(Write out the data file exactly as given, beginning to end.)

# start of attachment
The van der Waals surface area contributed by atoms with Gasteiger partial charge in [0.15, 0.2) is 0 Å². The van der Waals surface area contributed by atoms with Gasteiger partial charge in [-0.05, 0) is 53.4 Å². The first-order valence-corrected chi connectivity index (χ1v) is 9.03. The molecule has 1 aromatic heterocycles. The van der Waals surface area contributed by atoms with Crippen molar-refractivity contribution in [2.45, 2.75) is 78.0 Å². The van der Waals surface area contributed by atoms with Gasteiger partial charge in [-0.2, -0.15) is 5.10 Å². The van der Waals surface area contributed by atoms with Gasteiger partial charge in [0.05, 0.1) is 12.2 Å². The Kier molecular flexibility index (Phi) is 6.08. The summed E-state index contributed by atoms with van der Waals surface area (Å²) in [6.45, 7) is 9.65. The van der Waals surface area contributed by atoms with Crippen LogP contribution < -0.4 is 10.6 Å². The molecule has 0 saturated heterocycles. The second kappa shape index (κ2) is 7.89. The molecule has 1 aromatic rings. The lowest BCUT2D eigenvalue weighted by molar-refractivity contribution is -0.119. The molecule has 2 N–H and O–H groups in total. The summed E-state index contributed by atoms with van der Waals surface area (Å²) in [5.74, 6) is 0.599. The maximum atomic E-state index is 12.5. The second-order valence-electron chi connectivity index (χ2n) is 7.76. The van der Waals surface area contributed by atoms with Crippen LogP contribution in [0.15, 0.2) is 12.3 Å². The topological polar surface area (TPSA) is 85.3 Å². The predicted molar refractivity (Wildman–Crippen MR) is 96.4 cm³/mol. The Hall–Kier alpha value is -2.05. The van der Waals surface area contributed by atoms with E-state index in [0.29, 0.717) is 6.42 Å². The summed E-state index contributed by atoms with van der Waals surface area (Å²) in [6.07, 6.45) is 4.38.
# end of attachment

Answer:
The van der Waals surface area contributed by atoms with Gasteiger partial charge in [0.15, 0.2) is 0 Å². The van der Waals surface area contributed by atoms with Gasteiger partial charge in [-0.05, 0) is 53.4 Å². The first-order valence-corrected chi connectivity index (χ1v) is 9.03. The molecule has 1 aromatic heterocycles. The van der Waals surface area contributed by atoms with Crippen molar-refractivity contribution in [2.45, 2.75) is 78.0 Å². The van der Waals surface area contributed by atoms with Gasteiger partial charge in [-0.2, -0.15) is 5.10 Å². The van der Waals surface area contributed by atoms with Gasteiger partial charge in [0.05, 0.1) is 12.2 Å². The Kier molecular flexibility index (Phi) is 6.08. The summed E-state index contributed by atoms with van der Waals surface area (Å²) in [6.45, 7) is 9.65. The van der Waals surface area contributed by atoms with Crippen LogP contribution < -0.4 is 10.6 Å². The molecule has 0 saturated heterocycles. The second kappa shape index (κ2) is 7.89. The molecule has 1 aromatic rings. The lowest BCUT2D eigenvalue weighted by molar-refractivity contribution is -0.119. The molecule has 2 N–H and O–H groups in total. The summed E-state index contributed by atoms with van der Waals surface area (Å²) in [5.74, 6) is 0.599. The maximum atomic E-state index is 12.5. The second-order valence-electron chi connectivity index (χ2n) is 7.76. The van der Waals surface area contributed by atoms with Crippen LogP contribution in [0.15, 0.2) is 12.3 Å². The topological polar surface area (TPSA) is 85.3 Å². The predicted molar refractivity (Wildman–Crippen MR) is 96.4 cm³/mol. The Hall–Kier alpha value is -2.05. The van der Waals surface area contributed by atoms with E-state index in [0.29, 0.717) is 6.42 Å². The summed E-state index contributed by atoms with van der Waals surface area (Å²) in [6.07, 6.45) is 4.38.